RevModPhys.84.1307

Experiment b neutrino capture on radioactive nuclei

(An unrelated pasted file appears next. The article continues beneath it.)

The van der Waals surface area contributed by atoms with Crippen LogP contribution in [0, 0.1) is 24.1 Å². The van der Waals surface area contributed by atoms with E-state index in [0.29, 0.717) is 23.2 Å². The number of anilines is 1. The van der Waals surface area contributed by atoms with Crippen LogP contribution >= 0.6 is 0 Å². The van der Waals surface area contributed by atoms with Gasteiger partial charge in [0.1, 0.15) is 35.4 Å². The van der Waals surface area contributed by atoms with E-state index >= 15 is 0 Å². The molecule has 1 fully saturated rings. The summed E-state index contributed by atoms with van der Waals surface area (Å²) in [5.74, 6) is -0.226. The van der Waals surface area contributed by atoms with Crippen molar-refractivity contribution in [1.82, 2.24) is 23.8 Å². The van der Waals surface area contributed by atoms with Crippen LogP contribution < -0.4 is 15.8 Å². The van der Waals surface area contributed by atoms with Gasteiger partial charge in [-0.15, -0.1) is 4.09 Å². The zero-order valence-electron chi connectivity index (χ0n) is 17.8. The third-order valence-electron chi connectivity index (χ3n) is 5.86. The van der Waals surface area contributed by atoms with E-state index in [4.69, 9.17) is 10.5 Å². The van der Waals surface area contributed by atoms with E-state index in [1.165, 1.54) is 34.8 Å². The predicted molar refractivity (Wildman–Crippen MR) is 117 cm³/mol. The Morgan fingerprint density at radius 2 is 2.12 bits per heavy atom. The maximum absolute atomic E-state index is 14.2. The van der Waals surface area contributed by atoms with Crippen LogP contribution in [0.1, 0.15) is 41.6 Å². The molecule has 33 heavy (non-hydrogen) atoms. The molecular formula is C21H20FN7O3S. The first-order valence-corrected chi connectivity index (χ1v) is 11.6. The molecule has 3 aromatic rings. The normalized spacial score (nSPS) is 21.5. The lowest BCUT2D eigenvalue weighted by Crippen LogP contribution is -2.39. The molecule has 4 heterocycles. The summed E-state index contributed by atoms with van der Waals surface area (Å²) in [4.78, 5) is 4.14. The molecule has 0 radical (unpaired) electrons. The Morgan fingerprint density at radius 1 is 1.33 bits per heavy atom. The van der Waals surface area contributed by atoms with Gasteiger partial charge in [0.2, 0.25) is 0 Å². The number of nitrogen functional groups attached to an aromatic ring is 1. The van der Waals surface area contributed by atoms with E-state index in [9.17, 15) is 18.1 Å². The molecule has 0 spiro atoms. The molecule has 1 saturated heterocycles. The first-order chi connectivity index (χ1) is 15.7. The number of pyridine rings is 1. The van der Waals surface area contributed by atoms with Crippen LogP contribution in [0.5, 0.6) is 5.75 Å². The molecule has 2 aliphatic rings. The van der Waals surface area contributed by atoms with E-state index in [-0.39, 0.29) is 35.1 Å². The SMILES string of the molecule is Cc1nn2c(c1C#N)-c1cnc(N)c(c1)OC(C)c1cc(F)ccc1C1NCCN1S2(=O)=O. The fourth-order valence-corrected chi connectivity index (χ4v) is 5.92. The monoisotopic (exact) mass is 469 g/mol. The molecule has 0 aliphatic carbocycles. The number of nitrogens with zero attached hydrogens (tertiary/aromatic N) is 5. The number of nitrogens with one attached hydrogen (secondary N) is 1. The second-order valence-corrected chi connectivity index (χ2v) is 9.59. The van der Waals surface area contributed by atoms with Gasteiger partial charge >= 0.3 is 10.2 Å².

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Unformatted text preview: ent. B. Neutrino capture on radioactive nuclei Neutrino capture on radioactive nuclei, sometimes referred to as enhanced or stimulated beta decay emission, constitutes another thresholdless mechanism in our library of possible neutrino interactions. The process is similar to that of ordinary beta decay " A Z ! A Zþ 1 þ e À þ  e ; N N À1 Rev. Mod. Phys., Vol. 84, No. 3, July–September 2012 (30) 1313 except the neutrino is interacting with the target nucleus e þ AZ ! eÀ þ AZþ1 : N N À1 (31) This reaction has the same observable final states as its beta decay counterpart. What sets this reaction apart from other neutrino interactions is that the process is exothermic and hence no energy is required to initiate the reaction.3 The cross section amplitude is directly related to that of beta decay. Using the formalism of Beacom and Vogel (1999), the cross section can be written as  d G2 jV j2 FðZf ;Ee Þ 2 ¼ F ud Ee pe fV ð0Þ ð1 þ e  cosÞ d cos 2    1 (32) þ 32 1 À e  cos ; 3 where e and  are the electron and neutrino velocities, respectively, Ee , pe , and cos are the electron energy, momentum, and scattering angle, 2 is the axial-to-vector coupling ratio, and jVud j2 is the Cabbibo angle. The Fermi function FðZf ; EÞ encapsulates the effects of the Coulomb interaction for a given lepton energy Ee and final-state proton number Zf . We discuss the coupling strengths fV ð0Þ and 2 later. In Eq. (32), we no longer assume that  ! c. If the neutrino flux is proportional to the neutrino velocity, then the product of the cross section and the flux results in a finite number of observable events. If the neutrino and the nucleus each possess negligible energy and momentum, the final-state electron is ejected as a monoenergetic particle whose energy is above the end-point energy of the reaction. The interaction cross section of very low-energy neutrinos was first suggested by Weinberg (1962). Recently, this process has attracted particular interest thanks to the work by Cocco, Mangano, and Messina (2007), where they considered the process as a means to detect cosmological neutrinos. The reaction has received attention partially due to the advancement of beta decay experiments in extending the reach on neutrino mass scales. The mechanism, like its coherent counterpart, remains to be observed. IV. LOW-ENERGY NUCLEAR PROCESSES: E $ 1–100 MeV As the energy of the neutrino increases, it is possible to probe the target nucleus at smaller and smaller length scales. Whereas coherent scattering only allows one to ‘‘see’’ the nucleus as a single coherent structure, higher energies allow one to access nucleons individually. These low-energy interactions have the same fundamental characteristics as those of lepton scattering, though the manner in which they are gauged and calibrated is very different. And, unlike the thresholdless scattering mechanisms discussed previously, these low-energy nuclear processes have b...
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